Notes from Windward: #64
The Arbor Chair
It's easy to take for granted the role that trees play in our lives, and to overlook the important contributions they can make to sustainable living. The function of the Arbor Chair would be to insure that fruit, nut and hardwood trees are effectively incorporated into Windward's long range development so that Windward can become (1) a better working model of sustainability and (2) a teaching resource that helps others understand and incorporate trees into their personal homesteads.
Sometimes it's easiest to define something by noting what it is not. In this sense, one of the key characteristics of sustainable agriculture is that it is not fossil fuel intensive. Unlike modern farming methods which use substantial amounts of diesel fuel to till and harvest, sustainable agriculture takes full advantage of no-till methods of producing food, and foremost among these is the use of fruit and nut trees.
Windward is located in a region famous for it's wide range of microclimates, but going beyond that, the land we steward features a wide range of growing condtions as well, ranging from areas suited to birch and willow to areas perfect for dry land trees. There's nothing that we can do to deal with the effect of cold temperatures on certain key food trees such as the olive, but many other valuable trees can be grown here just fine.
This area was originally developed as apple orchard land, and it was only when electric powered irrigation came to the nearby Yakima valley that the highland orchards were turned into grazing pasture. Fortunately, given the gentle way that sheep have with fruit trees, there's no reason why this land can't simultaneously support both fruit trees for us to eat and orchard grass for the sheep to eat. Indeed, sheep are rapidly becoming the preferred, chemical-free way to deal with weeds in many parts of the western landscape.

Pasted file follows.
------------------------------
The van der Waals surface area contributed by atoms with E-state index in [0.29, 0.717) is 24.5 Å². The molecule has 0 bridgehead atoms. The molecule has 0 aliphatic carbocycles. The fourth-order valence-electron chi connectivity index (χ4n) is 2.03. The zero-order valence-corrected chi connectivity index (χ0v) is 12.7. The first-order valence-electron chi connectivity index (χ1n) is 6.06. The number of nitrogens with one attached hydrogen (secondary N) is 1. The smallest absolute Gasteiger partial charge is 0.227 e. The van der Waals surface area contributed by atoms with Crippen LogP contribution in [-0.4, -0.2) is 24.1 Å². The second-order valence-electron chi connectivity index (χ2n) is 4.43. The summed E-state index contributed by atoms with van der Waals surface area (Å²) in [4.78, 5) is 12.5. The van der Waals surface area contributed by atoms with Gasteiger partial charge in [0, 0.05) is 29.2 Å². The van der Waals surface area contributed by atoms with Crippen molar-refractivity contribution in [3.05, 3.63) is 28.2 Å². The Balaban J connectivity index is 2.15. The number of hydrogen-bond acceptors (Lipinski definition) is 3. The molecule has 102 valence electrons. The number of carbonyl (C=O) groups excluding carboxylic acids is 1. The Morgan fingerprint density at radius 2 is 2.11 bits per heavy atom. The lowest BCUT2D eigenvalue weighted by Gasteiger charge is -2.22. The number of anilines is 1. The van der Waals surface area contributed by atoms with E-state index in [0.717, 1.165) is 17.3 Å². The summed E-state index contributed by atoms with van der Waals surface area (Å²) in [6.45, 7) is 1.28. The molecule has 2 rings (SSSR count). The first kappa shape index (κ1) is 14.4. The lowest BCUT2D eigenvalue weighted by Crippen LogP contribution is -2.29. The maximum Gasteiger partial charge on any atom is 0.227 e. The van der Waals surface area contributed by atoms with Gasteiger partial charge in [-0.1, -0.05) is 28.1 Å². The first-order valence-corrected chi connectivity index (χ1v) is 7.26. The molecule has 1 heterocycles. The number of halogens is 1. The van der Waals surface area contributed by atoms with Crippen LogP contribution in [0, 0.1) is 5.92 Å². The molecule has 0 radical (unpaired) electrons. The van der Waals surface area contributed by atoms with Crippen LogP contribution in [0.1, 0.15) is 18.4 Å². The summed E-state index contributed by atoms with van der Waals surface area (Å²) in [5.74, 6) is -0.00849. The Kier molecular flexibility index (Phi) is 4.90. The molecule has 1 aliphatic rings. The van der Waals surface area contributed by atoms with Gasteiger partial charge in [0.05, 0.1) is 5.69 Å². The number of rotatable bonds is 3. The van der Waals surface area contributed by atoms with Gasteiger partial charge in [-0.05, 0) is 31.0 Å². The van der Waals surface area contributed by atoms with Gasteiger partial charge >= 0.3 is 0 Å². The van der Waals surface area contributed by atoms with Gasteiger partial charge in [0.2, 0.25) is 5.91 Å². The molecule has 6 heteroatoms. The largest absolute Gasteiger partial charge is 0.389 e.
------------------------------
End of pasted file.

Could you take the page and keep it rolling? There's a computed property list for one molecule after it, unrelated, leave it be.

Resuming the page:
The Arbor Chair wouldn't be involved in running an orchard, but rather in demonstrating the many ways that trees can contribute to sustainable living. The direct production of fruit and nuts is obviously an important part of that, and techniques such as grafting and pollarding would play key roles in getting the most out of the land dedicated to this work, but there are many other types of trees that can provide resources supportive of a wide range of self-reliant crafts.
While the first concern of a sustainable program is the production of the food and materials needed to support the internal economy, it's also necessary to generate cash income. Examples of trees that aren't usually thought of as profit centers but which can generate significant income are chestnut, mulberry, elderberry and holly, each of which provides a crop which can be marketed as a variety of value-added products.
Overseeing Windward's arborial development would be a long term project, and a wonderful way to create an enduring and productive legacy.
For an example of another potential Chair, Click Here
Notes From Windward - Index - Vol. 64